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    COVID-19 caused by the SARS-CoV-2 virus, accompanies an unprecedented spike in cytokines levels termed cytokines release syndrome (CRS), in critically ill patients. Clinicians claim that the surge demonstrates a deregulated immune defence in host, as infected cell expression analysis depicts a delay in type-I (interferon-I) and type-III IFNs expression, along with a limited Interferon-Stimulated Gene (ISG) response, which later resume and culminates in elicitation of several cytokines including- IL-6, IL-8, IL-12, TNFα, IL-17, MCP-1, IP-10 and IL-10 etc. Although cytokines are messenger molecules of the immune system, but their increased concentration results in inflammation, infiltration of macrophages, neutrophils and lung injury in patients. This inflammatory response results in the precarious pathogenesis of COVID-19; thus, a complete estimation of the immune response against SARS-CoV-2 is vital in designing a harmless and effective vaccine. In pathogenesis analysis, it emerges that a timely forceful type-I IFN production (18-24hrs post infection) promotes innate and acquired immune responses, while a delay in IFNs production (3-4 days post infection) actually renders both innate and acquired responses ineffective in fighting infection. Further, underlying conditions including hypertension, obesity, cardio-vascular disease etc may increase the chances of putting people in risk groups, which end up having critical form of infection. This review summarizes the events starting from viral entry, its struggle with the immune system and failure of host immunological parameters to obliterate the infections, which finally culminate into massive release of CRS and inflammation in gravely ill patients. Copyright © 2020 Elsevier B.V. All rights reserved.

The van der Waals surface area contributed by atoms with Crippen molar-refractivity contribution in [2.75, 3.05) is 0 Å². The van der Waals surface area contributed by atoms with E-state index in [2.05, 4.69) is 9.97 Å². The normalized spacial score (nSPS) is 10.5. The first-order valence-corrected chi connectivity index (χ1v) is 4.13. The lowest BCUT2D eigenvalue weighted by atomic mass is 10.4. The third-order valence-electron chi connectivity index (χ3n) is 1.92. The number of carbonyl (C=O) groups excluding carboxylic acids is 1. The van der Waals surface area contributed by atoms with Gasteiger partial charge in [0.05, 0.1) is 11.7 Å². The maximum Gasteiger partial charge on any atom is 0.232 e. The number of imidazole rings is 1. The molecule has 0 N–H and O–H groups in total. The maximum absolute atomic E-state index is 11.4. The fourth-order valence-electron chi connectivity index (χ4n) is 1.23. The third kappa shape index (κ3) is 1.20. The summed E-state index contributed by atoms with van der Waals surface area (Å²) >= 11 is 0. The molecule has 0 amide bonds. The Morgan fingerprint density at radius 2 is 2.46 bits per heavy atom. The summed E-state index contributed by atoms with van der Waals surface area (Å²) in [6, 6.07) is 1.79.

Citation

    Ritu Pasrija, Mohammad Naime. The deregulated immune reaction and cytokines release storm (CRS) in COVID-19 disease. International immunopharmacology. 2020 Nov 27;90:107225

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    PMID: 33302033

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